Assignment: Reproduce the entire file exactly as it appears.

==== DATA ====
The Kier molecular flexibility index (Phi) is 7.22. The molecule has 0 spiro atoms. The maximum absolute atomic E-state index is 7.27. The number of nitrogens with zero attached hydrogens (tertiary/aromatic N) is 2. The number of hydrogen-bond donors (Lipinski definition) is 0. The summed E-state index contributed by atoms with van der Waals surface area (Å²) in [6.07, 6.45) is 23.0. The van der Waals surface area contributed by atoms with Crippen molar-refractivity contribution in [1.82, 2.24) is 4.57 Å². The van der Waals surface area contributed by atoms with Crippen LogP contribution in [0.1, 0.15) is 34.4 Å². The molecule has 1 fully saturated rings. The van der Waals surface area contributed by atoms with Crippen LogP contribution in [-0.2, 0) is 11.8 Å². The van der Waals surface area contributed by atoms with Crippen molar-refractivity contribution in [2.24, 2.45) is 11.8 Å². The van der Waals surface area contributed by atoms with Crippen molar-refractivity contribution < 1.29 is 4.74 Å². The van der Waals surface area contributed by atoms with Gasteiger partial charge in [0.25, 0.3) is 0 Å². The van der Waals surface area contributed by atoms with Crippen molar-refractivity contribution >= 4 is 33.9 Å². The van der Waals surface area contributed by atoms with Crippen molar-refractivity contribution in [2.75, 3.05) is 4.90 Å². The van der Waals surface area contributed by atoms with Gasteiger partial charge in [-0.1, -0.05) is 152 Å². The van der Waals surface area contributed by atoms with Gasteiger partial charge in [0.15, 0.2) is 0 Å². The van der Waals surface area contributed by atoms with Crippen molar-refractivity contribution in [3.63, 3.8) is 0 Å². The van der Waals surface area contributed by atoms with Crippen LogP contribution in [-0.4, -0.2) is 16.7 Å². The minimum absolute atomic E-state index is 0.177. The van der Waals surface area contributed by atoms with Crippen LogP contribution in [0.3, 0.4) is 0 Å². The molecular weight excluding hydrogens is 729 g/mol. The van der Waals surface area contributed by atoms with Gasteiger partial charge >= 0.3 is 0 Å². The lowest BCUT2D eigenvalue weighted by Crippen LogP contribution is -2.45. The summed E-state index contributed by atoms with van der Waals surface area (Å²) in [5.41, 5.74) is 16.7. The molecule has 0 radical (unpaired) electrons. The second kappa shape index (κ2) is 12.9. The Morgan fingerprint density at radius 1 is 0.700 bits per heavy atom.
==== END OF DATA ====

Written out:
The Kier molecular flexibility index (Phi) is 7.22. The molecule has 0 spiro atoms. The maximum absolute atomic E-state index is 7.27. The number of nitrogens with zero attached hydrogens (tertiary/aromatic N) is 2. The number of hydrogen-bond donors (Lipinski definition) is 0. The summed E-state index contributed by atoms with van der Waals surface area (Å²) in [6.07, 6.45) is 23.0. The van der Waals surface area contributed by atoms with Crippen molar-refractivity contribution in [1.82, 2.24) is 4.57 Å². The van der Waals surface area contributed by atoms with Crippen LogP contribution in [0.1, 0.15) is 34.4 Å². The molecule has 1 fully saturated rings. The van der Waals surface area contributed by atoms with Crippen LogP contribution in [-0.2, 0) is 11.8 Å². The van der Waals surface area contributed by atoms with Crippen molar-refractivity contribution in [2.24, 2.45) is 11.8 Å². The van der Waals surface area contributed by atoms with Crippen molar-refractivity contribution < 1.29 is 4.74 Å². The van der Waals surface area contributed by atoms with Gasteiger partial charge in [0.25, 0.3) is 0 Å². The van der Waals surface area contributed by atoms with Crippen molar-refractivity contribution >= 4 is 33.9 Å². The van der Waals surface area contributed by atoms with Crippen molar-refractivity contribution in [2.75, 3.05) is 4.90 Å². The van der Waals surface area contributed by atoms with Gasteiger partial charge in [-0.1, -0.05) is 152 Å². The van der Waals surface area contributed by atoms with Gasteiger partial charge in [0.15, 0.2) is 0 Å². The van der Waals surface area contributed by atoms with Crippen molar-refractivity contribution in [3.63, 3.8) is 0 Å². The van der Waals surface area contributed by atoms with Crippen LogP contribution in [-0.4, -0.2) is 16.7 Å². The minimum absolute atomic E-state index is 0.177. The van der Waals surface area contributed by atoms with Crippen LogP contribution in [0.3, 0.4) is 0 Å². The molecular weight excluding hydrogens is 729 g/mol. The van der Waals surface area contributed by atoms with Gasteiger partial charge >= 0.3 is 0 Å². The lowest BCUT2D eigenvalue weighted by Crippen LogP contribution is -2.45. The summed E-state index contributed by atoms with van der Waals surface area (Å²) in [5.41, 5.74) is 16.7. The molecule has 0 radical (unpaired) electrons. The second kappa shape index (κ2) is 12.9. The Morgan fingerprint density at radius 1 is 0.700 bits per heavy atom.